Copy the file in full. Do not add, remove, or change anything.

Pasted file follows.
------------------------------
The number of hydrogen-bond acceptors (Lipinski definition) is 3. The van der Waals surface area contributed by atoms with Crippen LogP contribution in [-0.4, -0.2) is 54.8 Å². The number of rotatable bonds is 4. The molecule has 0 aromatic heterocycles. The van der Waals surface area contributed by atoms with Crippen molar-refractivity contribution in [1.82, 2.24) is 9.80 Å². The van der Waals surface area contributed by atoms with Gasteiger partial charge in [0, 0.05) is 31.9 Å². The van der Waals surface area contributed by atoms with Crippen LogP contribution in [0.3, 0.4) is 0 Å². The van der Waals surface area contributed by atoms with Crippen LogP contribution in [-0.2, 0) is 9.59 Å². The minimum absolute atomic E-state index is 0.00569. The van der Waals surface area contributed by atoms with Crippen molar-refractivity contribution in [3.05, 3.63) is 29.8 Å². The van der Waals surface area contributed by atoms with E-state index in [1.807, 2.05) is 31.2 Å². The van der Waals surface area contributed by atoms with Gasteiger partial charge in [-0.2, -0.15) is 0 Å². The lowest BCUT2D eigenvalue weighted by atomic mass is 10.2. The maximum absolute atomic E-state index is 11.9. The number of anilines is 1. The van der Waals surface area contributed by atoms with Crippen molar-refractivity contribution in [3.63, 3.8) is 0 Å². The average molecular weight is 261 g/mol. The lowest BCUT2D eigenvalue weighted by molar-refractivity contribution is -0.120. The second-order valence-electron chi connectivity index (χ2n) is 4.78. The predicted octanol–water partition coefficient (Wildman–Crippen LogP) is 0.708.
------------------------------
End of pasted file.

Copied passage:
The number of hydrogen-bond acceptors (Lipinski definition) is 3. The van der Waals surface area contributed by atoms with Crippen LogP contribution in [-0.4, -0.2) is 54.8 Å². The number of rotatable bonds is 4. The molecule has 0 aromatic heterocycles. The van der Waals surface area contributed by atoms with Crippen molar-refractivity contribution in [1.82, 2.24) is 9.80 Å². The van der Waals surface area contributed by atoms with Gasteiger partial charge in [0, 0.05) is 31.9 Å². The van der Waals surface area contributed by atoms with Crippen LogP contribution in [0.3, 0.4) is 0 Å². The van der Waals surface area contributed by atoms with Crippen LogP contribution in [-0.2, 0) is 9.59 Å². The minimum absolute atomic E-state index is 0.00569. The van der Waals surface area contributed by atoms with Crippen molar-refractivity contribution in [3.05, 3.63) is 29.8 Å². The van der Waals surface area contributed by atoms with E-state index in [1.807, 2.05) is 31.2 Å². The van der Waals surface area contributed by atoms with Gasteiger partial charge in [-0.2, -0.15) is 0 Å². The lowest BCUT2D eigenvalue weighted by atomic mass is 10.2. The maximum absolute atomic E-state index is 11.9. The number of anilines is 1. The van der Waals surface area contributed by atoms with Crippen molar-refractivity contribution in [3.63, 3.8) is 0 Å². The average molecular weight is 261 g/mol. The lowest BCUT2D eigenvalue weighted by molar-refractivity contribution is -0.120. The second-order valence-electron chi connectivity index (χ2n) is 4.78. The predicted octanol–water partition coefficient (Wildman–Crippen LogP) is 0.708.